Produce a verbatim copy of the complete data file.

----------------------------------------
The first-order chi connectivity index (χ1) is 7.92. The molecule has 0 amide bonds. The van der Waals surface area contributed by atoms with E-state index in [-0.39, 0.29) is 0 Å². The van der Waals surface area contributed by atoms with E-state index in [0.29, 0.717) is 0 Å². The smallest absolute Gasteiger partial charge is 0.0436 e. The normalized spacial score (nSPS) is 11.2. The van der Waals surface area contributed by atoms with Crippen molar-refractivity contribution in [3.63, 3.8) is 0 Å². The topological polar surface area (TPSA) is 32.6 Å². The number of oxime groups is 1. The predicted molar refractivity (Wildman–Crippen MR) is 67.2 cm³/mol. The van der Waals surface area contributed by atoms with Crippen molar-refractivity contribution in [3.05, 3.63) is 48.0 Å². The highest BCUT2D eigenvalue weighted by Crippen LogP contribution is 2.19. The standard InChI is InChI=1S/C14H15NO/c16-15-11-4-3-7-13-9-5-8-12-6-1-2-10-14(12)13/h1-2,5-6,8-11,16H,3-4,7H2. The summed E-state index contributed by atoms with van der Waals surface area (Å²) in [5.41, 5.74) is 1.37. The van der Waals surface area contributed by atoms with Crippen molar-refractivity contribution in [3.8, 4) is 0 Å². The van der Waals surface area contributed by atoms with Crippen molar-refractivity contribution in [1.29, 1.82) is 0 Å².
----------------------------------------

The first-order chi connectivity index (χ1) is 7.92. The molecule has 0 amide bonds. The van der Waals surface area contributed by atoms with E-state index in [-0.39, 0.29) is 0 Å². The van der Waals surface area contributed by atoms with E-state index in [0.29, 0.717) is 0 Å². The smallest absolute Gasteiger partial charge is 0.0436 e. The normalized spacial score (nSPS) is 11.2. The van der Waals surface area contributed by atoms with Crippen molar-refractivity contribution in [3.63, 3.8) is 0 Å². The topological polar surface area (TPSA) is 32.6 Å². The number of oxime groups is 1. The predicted molar refractivity (Wildman–Crippen MR) is 67.2 cm³/mol. The van der Waals surface area contributed by atoms with Crippen molar-refractivity contribution in [3.05, 3.63) is 48.0 Å². The highest BCUT2D eigenvalue weighted by Crippen LogP contribution is 2.19. The standard InChI is InChI=1S/C14H15NO/c16-15-11-4-3-7-13-9-5-8-12-6-1-2-10-14(12)13/h1-2,5-6,8-11,16H,3-4,7H2. The summed E-state index contributed by atoms with van der Waals surface area (Å²) in [5.41, 5.74) is 1.37. The van der Waals surface area contributed by atoms with Crippen molar-refractivity contribution in [3.8, 4) is 0 Å². The van der Waals surface area contributed by atoms with Crippen molar-refractivity contribution in [1.29, 1.82) is 0 Å².